If I sell my car, is my insurance still valid?
If you sell your car, you will need to cancel your auto insurance as soon as the ownership transfers to someone else. If the buyer has asked that you keep your insurance valid on the car for one week or more, you need to know that this isn’t a request that you can satisfy.
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UPDATED: May 9, 2022
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- If you sell your vehicle, it’s your duty to cancel your auto insurance as soon as the ownership shifts to someone else
- Your car insurance when selling a car won’t protect the new owner after a bill of sale is signed
- If you don’t cancel your coverage on a vehicle that you have already sold, the insurance company will deny any claims that are made because the new owner should have their own insurance that pays for the loss
- When you sell your only vehicle, you can request that your policy is suspended so that you can maintain your loyalty discount and insurance history
- If you’re going to buy a replacement car within a few days, keep your car insurance after selling the car active
- The coverage will automatically protect you for up to 14 days when you buy the new car
You’ll also have to take a whole gallery of pictures and decide where you should post the listing for the greatest exposure.
The process doesn’t end when you publish your listing. After you start to get calls from serious buyers, you have to make appointments for buyers to see the car in person. Once you have an offer, you’ll have to start the negotiations.
You might even be asked to keep your insurance when selling a car in your vehicle for a few weeks while the buyer shops around. Before you consider doing this, the following is what you need to know about insurance after a vehicle is sold.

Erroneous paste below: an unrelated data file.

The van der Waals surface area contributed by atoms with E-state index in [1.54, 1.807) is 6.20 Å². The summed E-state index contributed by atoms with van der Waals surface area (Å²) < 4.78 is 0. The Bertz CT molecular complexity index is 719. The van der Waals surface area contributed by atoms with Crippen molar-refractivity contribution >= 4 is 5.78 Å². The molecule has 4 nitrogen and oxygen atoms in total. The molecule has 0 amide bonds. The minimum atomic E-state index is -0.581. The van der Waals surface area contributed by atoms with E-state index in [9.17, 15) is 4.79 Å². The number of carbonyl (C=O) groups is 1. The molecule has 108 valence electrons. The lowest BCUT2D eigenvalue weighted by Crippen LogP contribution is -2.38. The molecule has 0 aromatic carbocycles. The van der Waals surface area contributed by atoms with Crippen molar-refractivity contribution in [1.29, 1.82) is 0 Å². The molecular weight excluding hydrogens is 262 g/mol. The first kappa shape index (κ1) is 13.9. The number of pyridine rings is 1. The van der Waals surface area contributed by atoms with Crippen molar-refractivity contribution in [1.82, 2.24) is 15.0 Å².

Why shouldn’t you cancel your insurance before your car is sold?
If you have no intentions of driving your car to work, school or the store, you might think that canceling your insurance makes sense. It might be an expense you don’t want to pay, but it’s a necessary one when you have a car that’s registered to be driven on public highways.
You’re legally required to have mandatory insurance limits when you have a car with a valid registration.
If, however, your car is in storage and you’ve surrendered the plates, you have the legal right to cancel your insurance.
Selling an unregistered car can pose problems with buyers. Keep your insurance and registration and you’ll be able to sell your car quicker because the buyer can test drive it. If you’ve dropped the car from your insurance plan, a test drive could result in a series of consequences, since the person driving the car wouldn’t be able to provide a cop with proof of insurance.
If you stop paying for insurance on a car you’re selling, you could pay some serious consequences. One of the biggest consequences is that you’ll be fined by the DMV for letting your insurance lapse once your company notifies the agency.
You could also have your registration suspended, which could cause problems for the buyer and affect your reputation with other potential customers interested in what you’re selling on market websites.
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Do you need to cancel your auto insurance when you no longer own the car?
There are certain requirements regarding car insurance after selling a car. When you sell a car, the DMV doesn’t automatically notify your insurer that you’re no longer the vehicle owner. Instead, it’s your duty to contact your own insurance company to cancel the coverage that you’re paying for, and update your auto policy.